An aspiring author during the civil rights movement of the 1960s decides to write a book detailing the African-American maids’ point of view on the white families for which they work, and the hardships they go through on a daily basis.

Review:

I am not sure I have ever given maximum rating to any movie in the past. I honestly cannot think of a single bad thing about this film. I had heard a lot of good things about it but I never expected to be blown away like this. I put off watching it because it is so long and I thought the story might be too heavy for me to handle but boy could I not be more wrong on both accounts.

What an incredibly moving and real story. It is a tale of injustice, suffering, humiliation and plenty of heartbreak but also of bravery, hope and redemption, balanced with just the right type and amount of humour. Every single character was spot on but the main two ‘help’ were simply superb. The narrative development was just perfect and I would never say the movie was as long as it actually is. I was taken along for the ride and enjoyed every single minute of it.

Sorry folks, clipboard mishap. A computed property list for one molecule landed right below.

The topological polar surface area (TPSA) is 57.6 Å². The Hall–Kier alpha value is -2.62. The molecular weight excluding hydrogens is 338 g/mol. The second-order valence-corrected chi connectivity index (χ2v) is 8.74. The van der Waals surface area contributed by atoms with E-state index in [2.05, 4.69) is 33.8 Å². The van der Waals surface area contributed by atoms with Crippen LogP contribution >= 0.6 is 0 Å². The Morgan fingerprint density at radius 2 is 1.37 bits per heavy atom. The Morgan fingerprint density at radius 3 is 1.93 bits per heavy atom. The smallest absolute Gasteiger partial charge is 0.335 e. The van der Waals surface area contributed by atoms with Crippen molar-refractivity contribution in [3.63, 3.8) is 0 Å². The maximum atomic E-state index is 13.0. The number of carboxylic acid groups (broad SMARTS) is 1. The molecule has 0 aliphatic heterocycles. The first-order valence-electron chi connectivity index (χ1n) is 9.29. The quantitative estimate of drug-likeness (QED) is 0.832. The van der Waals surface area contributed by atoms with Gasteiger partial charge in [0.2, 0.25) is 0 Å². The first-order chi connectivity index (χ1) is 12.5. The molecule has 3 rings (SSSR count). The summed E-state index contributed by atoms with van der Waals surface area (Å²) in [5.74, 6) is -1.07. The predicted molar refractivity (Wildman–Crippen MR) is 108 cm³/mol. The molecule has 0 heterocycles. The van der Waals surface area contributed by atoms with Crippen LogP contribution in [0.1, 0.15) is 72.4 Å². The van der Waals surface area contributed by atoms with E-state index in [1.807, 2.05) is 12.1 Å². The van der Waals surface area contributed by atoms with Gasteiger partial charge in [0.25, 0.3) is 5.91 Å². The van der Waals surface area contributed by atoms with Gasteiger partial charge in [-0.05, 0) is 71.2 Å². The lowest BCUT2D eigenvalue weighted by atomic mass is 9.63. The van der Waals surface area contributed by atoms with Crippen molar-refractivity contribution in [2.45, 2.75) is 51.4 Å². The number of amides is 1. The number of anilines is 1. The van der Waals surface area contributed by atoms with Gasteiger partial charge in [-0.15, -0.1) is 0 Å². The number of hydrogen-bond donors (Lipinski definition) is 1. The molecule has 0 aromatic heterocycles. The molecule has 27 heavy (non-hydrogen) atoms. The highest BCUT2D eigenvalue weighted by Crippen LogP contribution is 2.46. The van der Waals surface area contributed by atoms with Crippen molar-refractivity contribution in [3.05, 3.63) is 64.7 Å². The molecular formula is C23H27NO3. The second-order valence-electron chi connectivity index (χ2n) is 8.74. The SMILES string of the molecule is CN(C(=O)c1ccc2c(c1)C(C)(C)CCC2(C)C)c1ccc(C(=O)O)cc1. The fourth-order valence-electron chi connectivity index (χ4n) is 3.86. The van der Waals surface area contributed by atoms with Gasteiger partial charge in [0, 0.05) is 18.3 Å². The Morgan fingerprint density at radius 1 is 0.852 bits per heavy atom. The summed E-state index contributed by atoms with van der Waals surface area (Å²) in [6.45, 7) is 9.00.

I cannot recommend this movie enough. I guarantee it will take you through the most intense and varied range of emotions and maybe even inspire you to do something great, or at the very least look at things in your life under an entirely different light.

Please. Just watch it.

Fahrenheit 451

Title: Fahrenheit 451

Author: Ray Bradbury

Genres: Dystopia | Speculative Fiction

Length: 159 pages

Source: Purchased

Format: Paperback

Rating: 4/5

Premise: